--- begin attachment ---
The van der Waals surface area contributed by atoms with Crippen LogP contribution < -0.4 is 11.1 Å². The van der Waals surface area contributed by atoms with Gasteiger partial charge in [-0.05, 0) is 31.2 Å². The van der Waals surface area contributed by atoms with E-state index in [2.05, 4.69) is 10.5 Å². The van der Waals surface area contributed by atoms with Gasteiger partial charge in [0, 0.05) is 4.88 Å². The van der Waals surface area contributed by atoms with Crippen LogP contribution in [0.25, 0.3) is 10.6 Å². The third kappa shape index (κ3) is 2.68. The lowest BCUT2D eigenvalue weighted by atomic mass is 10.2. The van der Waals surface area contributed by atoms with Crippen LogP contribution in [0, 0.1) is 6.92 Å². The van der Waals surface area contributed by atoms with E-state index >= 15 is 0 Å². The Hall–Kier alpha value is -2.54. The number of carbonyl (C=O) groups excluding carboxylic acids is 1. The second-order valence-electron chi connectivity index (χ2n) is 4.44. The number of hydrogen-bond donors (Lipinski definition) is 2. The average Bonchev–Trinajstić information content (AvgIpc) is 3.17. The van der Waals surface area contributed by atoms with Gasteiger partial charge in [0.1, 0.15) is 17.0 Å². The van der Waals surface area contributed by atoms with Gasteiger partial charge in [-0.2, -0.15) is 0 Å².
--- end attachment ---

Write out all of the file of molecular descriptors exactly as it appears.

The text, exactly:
The van der Waals surface area contributed by atoms with Crippen LogP contribution < -0.4 is 11.1 Å². The van der Waals surface area contributed by atoms with Gasteiger partial charge in [-0.05, 0) is 31.2 Å². The van der Waals surface area contributed by atoms with E-state index in [2.05, 4.69) is 10.5 Å². The van der Waals surface area contributed by atoms with Gasteiger partial charge in [0, 0.05) is 4.88 Å². The van der Waals surface area contributed by atoms with Crippen LogP contribution in [0.25, 0.3) is 10.6 Å². The third kappa shape index (κ3) is 2.68. The lowest BCUT2D eigenvalue weighted by atomic mass is 10.2. The van der Waals surface area contributed by atoms with Crippen LogP contribution in [0, 0.1) is 6.92 Å². The van der Waals surface area contributed by atoms with E-state index >= 15 is 0 Å². The Hall–Kier alpha value is -2.54. The number of carbonyl (C=O) groups excluding carboxylic acids is 1. The second-order valence-electron chi connectivity index (χ2n) is 4.44. The number of hydrogen-bond donors (Lipinski definition) is 2. The average Bonchev–Trinajstić information content (AvgIpc) is 3.17. The van der Waals surface area contributed by atoms with Gasteiger partial charge in [0.1, 0.15) is 17.0 Å². The van der Waals surface area contributed by atoms with Gasteiger partial charge in [-0.2, -0.15) is 0 Å².